Hiss was one of those who took issue with the findings. He points to data from the 20 private schools and six public universities in his study, which showed an increase in underrepresented minorities of 6 percentage points, to 18 percent, from 2003 to 2010.
Wake Forest University, in Winston-Salem, North Carolina, went test-optional in 2009. “We struggled in the admissions committee for years,” said Martha Blevins Allman, dean of admissions. “What was the meaning of the difference between a 1250 and 1350 SAT score?” Their conclusion: The SAT measured family income, not ability.
Before Wake Forest dropped its test requirement, underrepresented minorities made up 12 percent of the freshman class.”
Wake Forest points to Natalie Casimir, now a sophomore, as the kind of student test-optional attracts. Casimir, a Haitian-American whose parents did not graduate college, calls her 1580 (out of 2400) SAT score “an embarrassment” after graduating high school with a 4.0 GPA. She had to give up on her dream of attending Cornell. Nor did she get into Davidson College, which requires test scores. Wake Forest gave her a full ride without seeing her score. Her current GPA is 3.2.
Before Wake Forest dropped its test requirement, underrepresented minorities made up 12 percent of the freshman class. Six years later, their numbers had risen 4 percentage points. Test-optional is not a “silver bullet for increasing diversity,” Allman acknowledged. The policy is only a “first step to removing barriers.”
Hiss, though, finds Wake Forest’s increase to be “dramatic.” In his study, a large percentage of nonsubmitters were white, upscale students with access to admissions information and strategies. Minority students, he said, typically lack quality counseling to make them aware of the option, are cautious about expensive private institutions, and hesitate to move to other parts of the country.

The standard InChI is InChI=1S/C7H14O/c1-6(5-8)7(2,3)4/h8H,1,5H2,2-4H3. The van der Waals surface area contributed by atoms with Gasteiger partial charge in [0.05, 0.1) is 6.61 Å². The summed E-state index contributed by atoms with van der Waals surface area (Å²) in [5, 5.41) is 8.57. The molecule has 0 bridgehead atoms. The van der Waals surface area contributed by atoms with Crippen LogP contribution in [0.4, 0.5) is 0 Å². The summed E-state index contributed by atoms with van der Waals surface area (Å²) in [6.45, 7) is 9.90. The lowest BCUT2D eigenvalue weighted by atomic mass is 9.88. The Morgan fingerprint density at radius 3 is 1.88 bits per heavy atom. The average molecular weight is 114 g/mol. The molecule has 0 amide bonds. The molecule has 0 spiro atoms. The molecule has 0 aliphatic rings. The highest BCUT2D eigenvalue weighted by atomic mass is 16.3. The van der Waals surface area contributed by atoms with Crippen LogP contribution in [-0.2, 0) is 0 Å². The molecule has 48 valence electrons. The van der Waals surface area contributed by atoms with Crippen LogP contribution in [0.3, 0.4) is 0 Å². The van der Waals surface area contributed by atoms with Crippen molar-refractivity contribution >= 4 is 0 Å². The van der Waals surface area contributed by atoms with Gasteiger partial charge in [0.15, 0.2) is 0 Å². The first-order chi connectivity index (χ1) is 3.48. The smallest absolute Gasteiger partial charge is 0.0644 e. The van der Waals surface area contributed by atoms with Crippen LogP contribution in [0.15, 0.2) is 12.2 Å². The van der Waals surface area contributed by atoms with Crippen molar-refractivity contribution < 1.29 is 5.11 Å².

Ithaca College stepped up recruiting at targeted high schools in New York and Boston after going test-optional in 2013. The prior year, underrepresented minorities made up 15 percent of the freshman class; now it’s 18 percent. It’s not surprising that Ithaca’s president, Thomas R. Rochon, would say, “I believe in standardized testing.” He used to direct the Graduate Record Examinations program. But he added, “I also believe in test-optional.” He is sure that test scores were distorting admissions decisions. “Some students really struggle with standardized testing, and scores don’t reflect their abilities.”
William N. Black, Temple’s senior vice provost, feared the same. The school just enrolled its first test-optional class. Of 30,037 applications (up 9 percent over last year), almost a quarter were nonsubmitters. With help from increased outreach, the number of Hispanic and black freshmen rose to 940 from 695 in 2013. “I think we have tapped into a riddle,” Black said. “There is a socioeconomic bias in standardized testing, and test-optional may be eliminating that.”